All this time, in all these days where I have lived inside a rhythm and a pattern, this ground I have been on is holy. And I have been tending my sheep with the blind assumption that it couldn’t be anything important for its lack of obvious burning bushes and grand commissions.
Today is important. Going to work and making a sandwich and sitting in coffee shops and talking about books and learning to love new friends are incredibly holy things, because they are the megaphones that speak to what I center my life around. It’s nothing grand, but what is God if not a God that asks us to celebrate the things that are not often seen as terribly important. If I have learned anything over the past year of my life, it is that life consists mostly of the small things and that I cannot wait for the weighty definitions of the big ones. If I wait around in limbo, looking only for the lightning bolts and thunder claps, I will miss the resplendent beauty and joy of standing in the rain.
I realized I must repent my blindness to the burning bush that been in front of me this whole time and remove my sandals to acknowledge its holiness. After I finished cleaning, I walked over to the Shed, where a Good Friday “service” was going on (it wasn’t an exact service, more like open and welcoming space for people to come take Communion and lay open, bare to God in prayer and silence). I began to pray and while no chairs around spontaneously combusted or voices descended from the clouds a la “Monty Python and the Search for the Holy Grail”, the scales began to fall from my eyes.
All Lent, I realized that I had been making the same mistake of refusing to recognize that the abstinence I partook in was holy. Instead, while knowing it was for a good reason, I was much more occupied with keeping a mental countdown to when I could eat Yesterdog again (I gave up going out to eat for Lent, FYI). I realized that while I may have saved money, I have wasted these past 40 days. The ground I was on was holy, and all I could think about were hot dogs.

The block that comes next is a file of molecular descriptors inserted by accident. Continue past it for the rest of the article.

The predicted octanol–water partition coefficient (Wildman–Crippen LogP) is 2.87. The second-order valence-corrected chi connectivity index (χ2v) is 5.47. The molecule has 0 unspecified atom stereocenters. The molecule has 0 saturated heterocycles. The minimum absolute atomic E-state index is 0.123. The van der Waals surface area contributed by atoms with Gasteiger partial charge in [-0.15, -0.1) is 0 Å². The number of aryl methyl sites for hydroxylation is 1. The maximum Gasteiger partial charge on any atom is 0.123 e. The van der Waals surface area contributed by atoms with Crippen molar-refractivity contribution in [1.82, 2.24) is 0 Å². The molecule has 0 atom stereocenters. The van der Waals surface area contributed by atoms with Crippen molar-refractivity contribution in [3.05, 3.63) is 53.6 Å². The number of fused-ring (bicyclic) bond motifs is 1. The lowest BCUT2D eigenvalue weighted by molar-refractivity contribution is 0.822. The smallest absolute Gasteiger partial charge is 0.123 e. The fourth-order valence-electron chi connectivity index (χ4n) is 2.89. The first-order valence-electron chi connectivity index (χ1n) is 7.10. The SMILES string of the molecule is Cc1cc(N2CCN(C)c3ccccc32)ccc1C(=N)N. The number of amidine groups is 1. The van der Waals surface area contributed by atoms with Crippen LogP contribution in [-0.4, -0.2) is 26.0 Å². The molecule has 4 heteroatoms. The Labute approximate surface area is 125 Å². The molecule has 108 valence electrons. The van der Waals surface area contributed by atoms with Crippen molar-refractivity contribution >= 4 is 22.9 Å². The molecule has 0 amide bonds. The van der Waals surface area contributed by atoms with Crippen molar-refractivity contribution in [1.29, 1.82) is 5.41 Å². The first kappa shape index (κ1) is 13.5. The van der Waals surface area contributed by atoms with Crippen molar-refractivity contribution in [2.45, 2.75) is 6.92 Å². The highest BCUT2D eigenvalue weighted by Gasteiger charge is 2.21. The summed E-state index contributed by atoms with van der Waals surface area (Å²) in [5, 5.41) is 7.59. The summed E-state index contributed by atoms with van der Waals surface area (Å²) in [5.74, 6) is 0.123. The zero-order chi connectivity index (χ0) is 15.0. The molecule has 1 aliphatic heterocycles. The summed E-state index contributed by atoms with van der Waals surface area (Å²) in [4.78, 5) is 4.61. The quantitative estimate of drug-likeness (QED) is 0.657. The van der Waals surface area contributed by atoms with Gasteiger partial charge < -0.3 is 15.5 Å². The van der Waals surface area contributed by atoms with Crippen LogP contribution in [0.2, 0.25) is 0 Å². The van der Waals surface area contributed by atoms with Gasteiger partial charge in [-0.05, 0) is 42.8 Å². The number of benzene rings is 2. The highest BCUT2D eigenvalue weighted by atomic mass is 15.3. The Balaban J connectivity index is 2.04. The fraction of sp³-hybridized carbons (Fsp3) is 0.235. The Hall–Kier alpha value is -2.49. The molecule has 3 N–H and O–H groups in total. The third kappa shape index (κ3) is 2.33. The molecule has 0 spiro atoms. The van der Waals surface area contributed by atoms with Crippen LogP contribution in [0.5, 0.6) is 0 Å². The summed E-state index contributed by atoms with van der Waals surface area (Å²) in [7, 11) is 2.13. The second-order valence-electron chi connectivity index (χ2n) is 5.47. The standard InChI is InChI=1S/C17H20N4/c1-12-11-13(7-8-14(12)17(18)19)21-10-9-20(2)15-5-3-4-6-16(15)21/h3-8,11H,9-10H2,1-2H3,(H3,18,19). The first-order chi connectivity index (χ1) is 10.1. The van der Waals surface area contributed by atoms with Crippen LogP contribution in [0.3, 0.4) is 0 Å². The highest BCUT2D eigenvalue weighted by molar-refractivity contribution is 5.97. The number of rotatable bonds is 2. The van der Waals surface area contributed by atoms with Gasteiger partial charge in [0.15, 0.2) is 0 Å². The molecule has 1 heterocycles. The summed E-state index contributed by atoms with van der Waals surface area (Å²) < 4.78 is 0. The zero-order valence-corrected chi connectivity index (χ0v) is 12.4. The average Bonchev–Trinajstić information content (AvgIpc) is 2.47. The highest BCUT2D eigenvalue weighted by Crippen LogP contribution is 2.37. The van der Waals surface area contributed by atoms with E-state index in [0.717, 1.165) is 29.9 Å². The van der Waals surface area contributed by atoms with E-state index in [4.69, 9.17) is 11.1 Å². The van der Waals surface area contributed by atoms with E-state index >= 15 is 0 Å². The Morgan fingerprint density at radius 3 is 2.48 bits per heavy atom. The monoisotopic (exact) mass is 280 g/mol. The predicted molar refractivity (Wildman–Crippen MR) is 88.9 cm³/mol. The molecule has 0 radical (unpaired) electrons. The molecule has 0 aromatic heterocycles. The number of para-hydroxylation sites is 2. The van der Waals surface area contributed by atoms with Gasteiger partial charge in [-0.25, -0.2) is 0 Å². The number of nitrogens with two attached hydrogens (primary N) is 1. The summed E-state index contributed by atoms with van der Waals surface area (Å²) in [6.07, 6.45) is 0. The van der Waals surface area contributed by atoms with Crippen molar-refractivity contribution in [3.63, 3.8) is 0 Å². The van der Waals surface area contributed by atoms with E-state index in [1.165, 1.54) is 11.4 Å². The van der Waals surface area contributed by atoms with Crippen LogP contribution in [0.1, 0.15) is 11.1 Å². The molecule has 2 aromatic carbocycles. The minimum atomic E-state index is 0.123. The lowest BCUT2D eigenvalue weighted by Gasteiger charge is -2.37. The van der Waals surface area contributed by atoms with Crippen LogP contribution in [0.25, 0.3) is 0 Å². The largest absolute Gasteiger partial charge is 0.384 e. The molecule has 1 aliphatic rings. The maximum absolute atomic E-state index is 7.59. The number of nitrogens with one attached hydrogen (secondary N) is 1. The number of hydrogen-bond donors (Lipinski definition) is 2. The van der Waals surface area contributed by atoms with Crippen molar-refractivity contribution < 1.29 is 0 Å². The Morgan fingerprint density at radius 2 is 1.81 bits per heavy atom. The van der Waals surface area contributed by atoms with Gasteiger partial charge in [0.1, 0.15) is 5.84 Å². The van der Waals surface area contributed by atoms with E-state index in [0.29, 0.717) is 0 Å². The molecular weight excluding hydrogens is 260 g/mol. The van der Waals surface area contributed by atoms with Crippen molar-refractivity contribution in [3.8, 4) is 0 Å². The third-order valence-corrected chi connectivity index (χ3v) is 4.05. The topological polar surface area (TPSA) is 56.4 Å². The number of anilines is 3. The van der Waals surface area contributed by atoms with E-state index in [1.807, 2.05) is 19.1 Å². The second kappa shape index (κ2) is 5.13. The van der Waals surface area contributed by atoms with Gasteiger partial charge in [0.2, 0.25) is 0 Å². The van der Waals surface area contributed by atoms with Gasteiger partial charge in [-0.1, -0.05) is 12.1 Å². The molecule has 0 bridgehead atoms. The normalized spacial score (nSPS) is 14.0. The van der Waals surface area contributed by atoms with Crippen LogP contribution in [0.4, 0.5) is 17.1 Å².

As I sat and thought, one of the ladies from my writer’s group, Linda, come up and sit down next to me. A very gentle and soothing person, we spoke for a few minutes about the new found peace that I have been feeling pour over me throughout the past weeks. She asked if I would allow her to anoint me with oil and pray for me. Though having never done it before, I agreed, and in the utmost simplicity and love, she made a small cross on my forehead with a dab of an essential oil, and prayed a short prayer for me, asking God to mark this as a fresh start for me. After she left, I felt a sense of closure to this most recent chapter in my life.
As the temple curtain has torn in two, as God’s presence flooded out from the Holy of Holies in the temple, and was poured out over His people, through His son, Jesus Christ, I feel that He is making me new. While I expect to continue making hundreds of mistakes and probably being blind to many more burning bushes, I am again comforted with the promise that His patience is infinite and love for me even moreso. His plans for me are important, and require me to go barefoot, even when I’m walking with my eyes closed.
I pray that in this renewing season, as God’s love has emerged as a Light brighter than any burning bush, that you may realize that the ground you are on is holy. Whatever you are doing, if you are doing it in sincere love and hope for a better world, it’s important. Laughing and holding someone’s hand and sharing beers on a Wednesday night and cooking dinner together — it is holy ground, my friends.